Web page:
Australia were cruising at 2 for 67 chasing 133 with Alyssa Healy rolling on 51 from just 34 balls. Poonam Yadav didn’t bowl in the first nine overs and Healy hit her fourth ball for six over long-on. But the legspinner changed the game with a dazzling spell. She bamboozled Australia’s much-vaunted middle order to take 4 for 19 and guide India to victory. She nearly took a hat-trick with Taniya Bhatia dropping a tough caught-behind chance from Jess Jonassen. Here’s how Alex Malcolm and Deivarayan Muthu described the action on ESPNcricinfo’s ball-by-ball commentary.
Category Archives: Indian cricket
Playing away from Asian conditions Bangladesh Under 19 Squad revealed heir prowess against such teams as South Africa (home side) and Australia and yesterday took on the mighty Indian team low-scoring match on a difficult wicket and eked out a fighting win … The Player of that match was their captain Akbar Ali; while the player of the tournament was Yashasvi Jaiswal …….. Michael Roberts
DAY THREE: “Magnificent centuries from Elgar and de Kock bring the South Africans right back into this match; Day 3 at Visakhapatnam”
Maybe it was due to it being a Friday, but my driver’s punctuality slipped from Indian time to something more akin to what you often experience in the Arabian world. In the Arabic language to ask the time literally translates as “What hour is it?” There is really no need to bother with inconsequential minor details such as minutes. I once waited two weeks for a bus in Sudan. Each morning I went to the scheduled point of departure and asked in reasonably good Arabic, “When is the bus leaving?” To which the answer was always “bukra” ( tomorrow ). In order to try to extract a little more information I’d follow up with, “What time?” To which the answer was invariably “Insha’allah.” One of the difficulties of travelling as an atheist is that it is difficult to really plan anything when it’s left to god to decide what time you can board the bus.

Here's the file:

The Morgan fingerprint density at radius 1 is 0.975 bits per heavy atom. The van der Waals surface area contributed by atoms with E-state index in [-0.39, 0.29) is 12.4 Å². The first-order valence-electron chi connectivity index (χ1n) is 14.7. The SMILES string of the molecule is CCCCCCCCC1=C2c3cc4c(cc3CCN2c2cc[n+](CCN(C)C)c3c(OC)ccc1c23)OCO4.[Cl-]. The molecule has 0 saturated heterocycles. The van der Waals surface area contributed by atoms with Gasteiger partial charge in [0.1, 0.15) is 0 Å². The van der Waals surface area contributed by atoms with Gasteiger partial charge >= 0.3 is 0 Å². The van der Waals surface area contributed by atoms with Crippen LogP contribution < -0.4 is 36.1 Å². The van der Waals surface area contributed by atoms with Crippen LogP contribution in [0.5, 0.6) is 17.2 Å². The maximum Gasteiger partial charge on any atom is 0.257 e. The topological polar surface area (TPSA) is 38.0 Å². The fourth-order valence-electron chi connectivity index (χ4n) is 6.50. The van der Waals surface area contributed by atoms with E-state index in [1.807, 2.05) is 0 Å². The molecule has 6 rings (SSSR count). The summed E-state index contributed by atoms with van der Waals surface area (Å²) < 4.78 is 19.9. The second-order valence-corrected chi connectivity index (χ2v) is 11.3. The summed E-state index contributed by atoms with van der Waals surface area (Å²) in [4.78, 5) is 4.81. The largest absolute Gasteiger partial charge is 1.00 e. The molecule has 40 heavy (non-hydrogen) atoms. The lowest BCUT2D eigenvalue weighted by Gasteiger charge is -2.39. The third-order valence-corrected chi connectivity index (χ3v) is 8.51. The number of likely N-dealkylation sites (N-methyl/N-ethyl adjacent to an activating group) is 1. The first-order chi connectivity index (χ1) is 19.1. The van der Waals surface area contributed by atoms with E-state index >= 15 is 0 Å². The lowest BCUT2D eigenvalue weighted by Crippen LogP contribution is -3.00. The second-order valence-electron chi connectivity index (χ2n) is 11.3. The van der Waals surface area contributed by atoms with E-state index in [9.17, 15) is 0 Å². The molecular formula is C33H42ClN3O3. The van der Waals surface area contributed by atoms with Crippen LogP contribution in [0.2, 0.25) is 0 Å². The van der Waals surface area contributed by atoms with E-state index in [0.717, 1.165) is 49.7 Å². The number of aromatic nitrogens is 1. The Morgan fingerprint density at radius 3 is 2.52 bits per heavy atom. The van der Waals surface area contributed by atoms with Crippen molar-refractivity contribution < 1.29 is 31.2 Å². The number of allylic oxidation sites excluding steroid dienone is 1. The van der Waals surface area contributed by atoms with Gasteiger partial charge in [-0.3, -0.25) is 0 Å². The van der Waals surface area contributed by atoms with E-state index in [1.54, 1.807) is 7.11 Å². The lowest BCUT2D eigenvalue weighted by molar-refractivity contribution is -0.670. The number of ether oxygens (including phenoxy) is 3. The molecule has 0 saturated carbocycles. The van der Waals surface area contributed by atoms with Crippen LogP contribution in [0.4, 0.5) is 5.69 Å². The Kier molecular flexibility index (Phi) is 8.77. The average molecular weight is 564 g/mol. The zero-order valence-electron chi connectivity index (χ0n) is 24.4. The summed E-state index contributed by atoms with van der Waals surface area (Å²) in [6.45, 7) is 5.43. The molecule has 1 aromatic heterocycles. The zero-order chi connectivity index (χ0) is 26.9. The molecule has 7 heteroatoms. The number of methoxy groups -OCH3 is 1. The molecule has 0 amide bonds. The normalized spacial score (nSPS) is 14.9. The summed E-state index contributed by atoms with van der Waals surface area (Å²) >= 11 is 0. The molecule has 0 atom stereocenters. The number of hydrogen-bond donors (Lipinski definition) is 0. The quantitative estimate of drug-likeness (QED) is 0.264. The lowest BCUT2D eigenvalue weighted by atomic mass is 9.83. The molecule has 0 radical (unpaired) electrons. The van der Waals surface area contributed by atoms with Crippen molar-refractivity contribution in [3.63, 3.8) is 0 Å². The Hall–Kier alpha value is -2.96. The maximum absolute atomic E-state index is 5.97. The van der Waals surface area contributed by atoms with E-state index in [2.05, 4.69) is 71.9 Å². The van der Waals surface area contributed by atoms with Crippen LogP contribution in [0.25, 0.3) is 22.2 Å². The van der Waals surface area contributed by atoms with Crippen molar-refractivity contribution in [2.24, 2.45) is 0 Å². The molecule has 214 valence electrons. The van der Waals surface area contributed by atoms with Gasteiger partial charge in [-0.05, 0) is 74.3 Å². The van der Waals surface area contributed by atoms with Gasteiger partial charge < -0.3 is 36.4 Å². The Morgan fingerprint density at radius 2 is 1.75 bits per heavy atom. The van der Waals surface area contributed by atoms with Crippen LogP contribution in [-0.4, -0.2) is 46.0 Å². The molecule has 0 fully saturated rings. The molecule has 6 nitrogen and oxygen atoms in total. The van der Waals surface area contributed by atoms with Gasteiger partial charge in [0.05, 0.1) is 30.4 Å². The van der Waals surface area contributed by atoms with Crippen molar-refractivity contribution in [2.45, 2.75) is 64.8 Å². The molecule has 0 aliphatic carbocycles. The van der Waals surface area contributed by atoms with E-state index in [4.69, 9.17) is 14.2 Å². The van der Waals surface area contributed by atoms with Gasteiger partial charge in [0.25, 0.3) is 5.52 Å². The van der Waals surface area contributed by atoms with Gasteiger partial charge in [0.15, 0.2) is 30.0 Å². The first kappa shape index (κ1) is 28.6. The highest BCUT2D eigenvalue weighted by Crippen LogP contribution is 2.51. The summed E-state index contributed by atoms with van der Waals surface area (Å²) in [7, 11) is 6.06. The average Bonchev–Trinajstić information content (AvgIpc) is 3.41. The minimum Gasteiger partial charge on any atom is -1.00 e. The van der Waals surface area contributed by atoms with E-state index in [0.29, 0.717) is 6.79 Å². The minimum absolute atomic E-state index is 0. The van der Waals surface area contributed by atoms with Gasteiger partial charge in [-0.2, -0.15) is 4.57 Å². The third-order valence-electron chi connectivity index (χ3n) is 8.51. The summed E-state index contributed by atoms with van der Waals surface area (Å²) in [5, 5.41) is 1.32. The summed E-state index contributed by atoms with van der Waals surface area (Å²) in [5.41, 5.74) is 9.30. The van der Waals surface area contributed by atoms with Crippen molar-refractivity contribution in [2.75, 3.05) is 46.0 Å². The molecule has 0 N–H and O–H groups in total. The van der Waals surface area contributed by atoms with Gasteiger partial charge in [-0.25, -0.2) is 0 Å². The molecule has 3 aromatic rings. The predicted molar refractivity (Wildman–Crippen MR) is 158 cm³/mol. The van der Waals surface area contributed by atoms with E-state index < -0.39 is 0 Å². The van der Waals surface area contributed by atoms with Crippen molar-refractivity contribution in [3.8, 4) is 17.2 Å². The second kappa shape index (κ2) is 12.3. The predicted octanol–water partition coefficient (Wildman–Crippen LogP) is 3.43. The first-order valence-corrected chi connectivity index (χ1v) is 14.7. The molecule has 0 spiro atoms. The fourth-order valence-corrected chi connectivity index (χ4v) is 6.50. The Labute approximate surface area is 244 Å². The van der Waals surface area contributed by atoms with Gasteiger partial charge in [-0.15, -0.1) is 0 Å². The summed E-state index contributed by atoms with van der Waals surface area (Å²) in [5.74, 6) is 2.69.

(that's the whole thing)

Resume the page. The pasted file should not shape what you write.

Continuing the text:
ONE: Arriving in Visakhapatnam and getting a ticket for the match
When my international flight landed in Delhi it was inevitably raining and I had to splash my way through a series of puddles and potholes to reach Terminal 2 and check-in for the next fight to Visakhapatnam. Once the flight was called from Gate 29 a bus was required to ferry us across another series of deep potholes before we were able to climb aboard the relatively small Indigo aircraft. I’d read in the Times of India an article by Aasish Nehra claiming Bumrah’s stress fracture to his lower back had nothing to do with his unorthodox bowling action. There won’t be too many pundits who agree with that but perhaps he’d had one too many Indigo flights leaving from Gate 29. I had to admire the staff working for the airline for their determination to get more rupees out of me. I had the foresight to purchase an additional 5 Kg baggage allowance when buying the ticket. When I checked the bag in at the Etihad desk in London it weighed 17.4 Kg. By the time it reached the scales at Indigo it had put on another 2.4 Kg and now registered 19.8 Kg. Normally I’d be worried about shampoo and other things that can spill being stolen from the unlocked part of my bag to potentially make it lighter. I couldn’t see the staff in Abu Dhabi adding a few extra bricks for a laugh and could only conclude that the scales were deliberately set in a very creative manner at the Indigo counter in Delhi’s Domestic Airport.